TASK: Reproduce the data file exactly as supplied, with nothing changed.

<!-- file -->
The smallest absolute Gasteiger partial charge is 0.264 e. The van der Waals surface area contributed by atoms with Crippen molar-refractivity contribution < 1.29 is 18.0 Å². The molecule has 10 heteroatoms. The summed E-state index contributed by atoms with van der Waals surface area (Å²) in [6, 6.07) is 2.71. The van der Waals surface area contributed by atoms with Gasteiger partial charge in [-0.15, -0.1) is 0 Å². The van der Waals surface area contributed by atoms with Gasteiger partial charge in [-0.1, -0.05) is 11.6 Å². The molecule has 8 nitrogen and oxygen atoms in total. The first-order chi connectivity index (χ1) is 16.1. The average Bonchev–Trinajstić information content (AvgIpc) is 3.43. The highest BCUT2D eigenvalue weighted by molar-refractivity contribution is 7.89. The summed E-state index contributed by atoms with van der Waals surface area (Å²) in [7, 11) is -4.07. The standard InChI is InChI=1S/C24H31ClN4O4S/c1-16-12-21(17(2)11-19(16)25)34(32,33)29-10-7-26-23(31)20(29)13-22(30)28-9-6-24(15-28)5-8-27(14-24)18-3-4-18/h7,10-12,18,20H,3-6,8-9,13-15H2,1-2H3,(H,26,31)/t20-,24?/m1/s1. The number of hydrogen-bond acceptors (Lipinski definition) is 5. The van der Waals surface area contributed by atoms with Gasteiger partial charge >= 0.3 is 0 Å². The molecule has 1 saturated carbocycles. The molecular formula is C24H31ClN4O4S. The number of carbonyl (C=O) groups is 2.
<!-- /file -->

The smallest absolute Gasteiger partial charge is 0.264 e. The van der Waals surface area contributed by atoms with Crippen molar-refractivity contribution < 1.29 is 18.0 Å². The molecule has 10 heteroatoms. The summed E-state index contributed by atoms with van der Waals surface area (Å²) in [6, 6.07) is 2.71. The van der Waals surface area contributed by atoms with Gasteiger partial charge in [-0.15, -0.1) is 0 Å². The van der Waals surface area contributed by atoms with Gasteiger partial charge in [-0.1, -0.05) is 11.6 Å². The molecule has 8 nitrogen and oxygen atoms in total. The first-order chi connectivity index (χ1) is 16.1. The average Bonchev–Trinajstić information content (AvgIpc) is 3.43. The highest BCUT2D eigenvalue weighted by molar-refractivity contribution is 7.89. The summed E-state index contributed by atoms with van der Waals surface area (Å²) in [7, 11) is -4.07. The standard InChI is InChI=1S/C24H31ClN4O4S/c1-16-12-21(17(2)11-19(16)25)34(32,33)29-10-7-26-23(31)20(29)13-22(30)28-9-6-24(15-28)5-8-27(14-24)18-3-4-18/h7,10-12,18,20H,3-6,8-9,13-15H2,1-2H3,(H,26,31)/t20-,24?/m1/s1. The number of hydrogen-bond acceptors (Lipinski definition) is 5. The van der Waals surface area contributed by atoms with Gasteiger partial charge >= 0.3 is 0 Å². The molecule has 1 saturated carbocycles. The molecular formula is C24H31ClN4O4S. The number of carbonyl (C=O) groups is 2.